Recent findings on HIV vaccine research, some presented recently at the AIDS Vaccine 2011 conference in Bangkok, “show that the science of an AIDS vaccine is vibrant and vital,” Mitchell Warren, executive director of AVAC-Global Advocacy for HIV Prevention, writes in a “Science Speaks” guest blog post. “Now is exactly the…
Encouraged by early results of a study of an experimental malaria vaccine involving 45 children in Burkina Faso, researchers led by Pierre Druilhe at the Pasteur Institute in Paris are set to expand the clinical trial, resulting in a larger study involving 800 children in Mali, BBC News reports. The initial trial aimed “to test the safety of the vaccine but this follow up study found that children who received it had an incidence of the disease three to four times lower than children who did not,” BBC writes.
The U.N. Foundation on Monday launched Shot@Life, “a new campaign to expand access to life-saving vaccines for children in developing countries” that “will educate, connect and empower Americans to champion vaccines as one of the most cost-effective ways to save children’s lives around the world,” according to a U.N. Foundation…
“Polio has broken out in China for the first time since 1999 after being imported from Pakistan, and there is a high risk of the crippling virus spreading further during the annual Haj pilgrimage, the World Health Organization said on Tuesday,” Reuters reports (9/20). Nine cases of wild poliovirus type 1 have been recorded in China’s western province of Xinjiang, which borders Pakistan, WHO spokesperson Oliver Rosenbauer said, according to Daily News and Analysis, GlobalPost notes (9/21). A genetic link has been confirmed between the virus detected in China and a strain circulating in Pakistan, according to the Associated Press/USA Today (9/20). BBC News reports that “Chinese authorities are now investigating the cases, and a mass vaccination campaign has been launched in the region” (9/20).
Officials in Pakistan on Monday “announced targeted, three-day anti-polio campaigns in affected areas, which include Karachi and districts in the Federally Administered Tribal Areas,” the Wall Street Journal’s “India Real Time” blog reports. According to the Global Eradication Initiative, led by the WHO, 84 cases of type 1 polio have been reported in Pakistan so far this year, nearly twice as many cases as the country had recorded by this time last year, according to the blog.
“Afghanistan is intensifying efforts to eradicate polio by the end of next year, but security remains a major challenge especially in the southern provinces where the virus is localized, says” Arshad Quddus, head of the WHO polio program in Afghanistan, IRIN reports. Polio remains endemic in Afghanistan, according to the WHO, IRIN notes, adding that Afghan “[g]overnment data show that 85 percent of the population now live in polio-free areas, but the virus is still circulating in 13 districts, including the seven where  recent cases have been detected.” In addition to security issues, “low literacy rates, poor hygiene practices and low awareness of the benefits of vaccination” are hindering campaigns, according to IRIN (9/15).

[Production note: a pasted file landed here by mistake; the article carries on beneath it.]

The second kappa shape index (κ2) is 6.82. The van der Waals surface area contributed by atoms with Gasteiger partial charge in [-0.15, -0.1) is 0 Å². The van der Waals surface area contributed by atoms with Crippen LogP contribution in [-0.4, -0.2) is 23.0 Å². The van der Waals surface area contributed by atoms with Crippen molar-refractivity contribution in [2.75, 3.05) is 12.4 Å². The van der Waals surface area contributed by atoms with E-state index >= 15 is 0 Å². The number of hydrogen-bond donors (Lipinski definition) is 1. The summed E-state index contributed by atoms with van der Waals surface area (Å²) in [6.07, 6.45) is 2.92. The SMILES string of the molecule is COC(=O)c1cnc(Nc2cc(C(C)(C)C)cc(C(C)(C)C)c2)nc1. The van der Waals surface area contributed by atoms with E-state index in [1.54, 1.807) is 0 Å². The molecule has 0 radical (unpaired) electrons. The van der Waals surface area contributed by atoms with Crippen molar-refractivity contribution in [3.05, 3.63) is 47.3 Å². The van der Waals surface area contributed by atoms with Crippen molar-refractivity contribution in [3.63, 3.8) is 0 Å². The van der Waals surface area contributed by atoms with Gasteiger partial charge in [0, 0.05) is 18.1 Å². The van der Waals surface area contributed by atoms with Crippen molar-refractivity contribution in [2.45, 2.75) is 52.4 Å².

In this post in the Bill & Melinda Gates Foundation’s “Impatient Optimists” blog, Jose Esparza, deputy director of vaccines and HIV at the Gates Foundation, reports on AIDS Vaccine 2011, a conference being held this week in Bangkok, Thailand, that is expected to draw more than 800 scientists and policymakers from around the…
“After two years of analyzing the results of the largest AIDS vaccine clinical trial ever held — called RV144 — researchers say they have found two ways the immune system can respond, which could predict whether those inoculated will be protected or are more likely to become infected with HIV,” CNN’s health blog “The Chart” reports. The results were presented at the AIDS Vaccine 2011 conference being held this week in Bangkok, Thailand (Young, 9/13).
“An experimental malaria vaccine tested on children in Burkina Faso has shown ‘a high level of efficacy’ in protecting against the disease, a study published in” Thursday’s New England Journal of Medicine said, according to Agence France-Presse. The research, which “was initially planned to study the safety and immune response of the vaccine, known by the name MSP3 … was led by scientists from the National Center for Research and Training on Malaria in Burkina Faso, the London School of Tropical Medicine and Hygiene and the Paris-based Pasteur Institute,” the news agency writes.
In this New York Times opinion piece, W. Ian Lipkin, a professor of epidemiology and a professor of neurology and pathology at Columbia University and a paid technical consultant on the film “Contagion,” which opened this weekend, writes about the risks of an infectious disease outbreak as portrayed in the film, stating, “Those risks are very real — and are increasing drastically.”